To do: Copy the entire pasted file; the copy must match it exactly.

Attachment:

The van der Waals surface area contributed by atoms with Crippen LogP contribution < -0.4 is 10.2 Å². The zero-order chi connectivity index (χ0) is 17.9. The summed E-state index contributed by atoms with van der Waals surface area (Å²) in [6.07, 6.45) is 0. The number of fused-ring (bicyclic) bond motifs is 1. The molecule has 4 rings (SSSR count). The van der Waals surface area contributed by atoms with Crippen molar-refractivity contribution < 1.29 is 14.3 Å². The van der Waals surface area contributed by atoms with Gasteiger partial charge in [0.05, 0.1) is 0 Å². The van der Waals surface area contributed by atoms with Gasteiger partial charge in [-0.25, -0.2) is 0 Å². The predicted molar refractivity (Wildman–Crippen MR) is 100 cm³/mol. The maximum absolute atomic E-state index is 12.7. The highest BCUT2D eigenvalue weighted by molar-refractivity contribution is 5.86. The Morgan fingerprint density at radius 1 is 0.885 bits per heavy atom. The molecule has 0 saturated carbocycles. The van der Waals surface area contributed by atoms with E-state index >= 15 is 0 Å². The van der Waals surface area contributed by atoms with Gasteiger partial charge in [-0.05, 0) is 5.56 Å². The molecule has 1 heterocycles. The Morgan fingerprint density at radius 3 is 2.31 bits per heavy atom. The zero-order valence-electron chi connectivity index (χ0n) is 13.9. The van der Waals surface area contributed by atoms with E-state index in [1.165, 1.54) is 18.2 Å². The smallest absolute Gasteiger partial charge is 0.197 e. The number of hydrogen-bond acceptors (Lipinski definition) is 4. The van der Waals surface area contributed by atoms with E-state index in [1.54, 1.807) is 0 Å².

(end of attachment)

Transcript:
The van der Waals surface area contributed by atoms with Crippen LogP contribution < -0.4 is 10.2 Å². The zero-order chi connectivity index (χ0) is 17.9. The summed E-state index contributed by atoms with van der Waals surface area (Å²) in [6.07, 6.45) is 0. The number of fused-ring (bicyclic) bond motifs is 1. The molecule has 4 rings (SSSR count). The van der Waals surface area contributed by atoms with Crippen molar-refractivity contribution < 1.29 is 14.3 Å². The van der Waals surface area contributed by atoms with Gasteiger partial charge in [0.05, 0.1) is 0 Å². The van der Waals surface area contributed by atoms with Gasteiger partial charge in [-0.25, -0.2) is 0 Å². The predicted molar refractivity (Wildman–Crippen MR) is 100 cm³/mol. The maximum absolute atomic E-state index is 12.7. The highest BCUT2D eigenvalue weighted by molar-refractivity contribution is 5.86. The Morgan fingerprint density at radius 1 is 0.885 bits per heavy atom. The molecule has 0 saturated carbocycles. The van der Waals surface area contributed by atoms with E-state index >= 15 is 0 Å². The van der Waals surface area contributed by atoms with Gasteiger partial charge in [-0.05, 0) is 5.56 Å². The molecule has 1 heterocycles. The Morgan fingerprint density at radius 3 is 2.31 bits per heavy atom. The zero-order valence-electron chi connectivity index (χ0n) is 13.9. The van der Waals surface area contributed by atoms with E-state index in [1.165, 1.54) is 18.2 Å². The smallest absolute Gasteiger partial charge is 0.197 e. The number of hydrogen-bond acceptors (Lipinski definition) is 4. The van der Waals surface area contributed by atoms with E-state index in [1.54, 1.807) is 0 Å².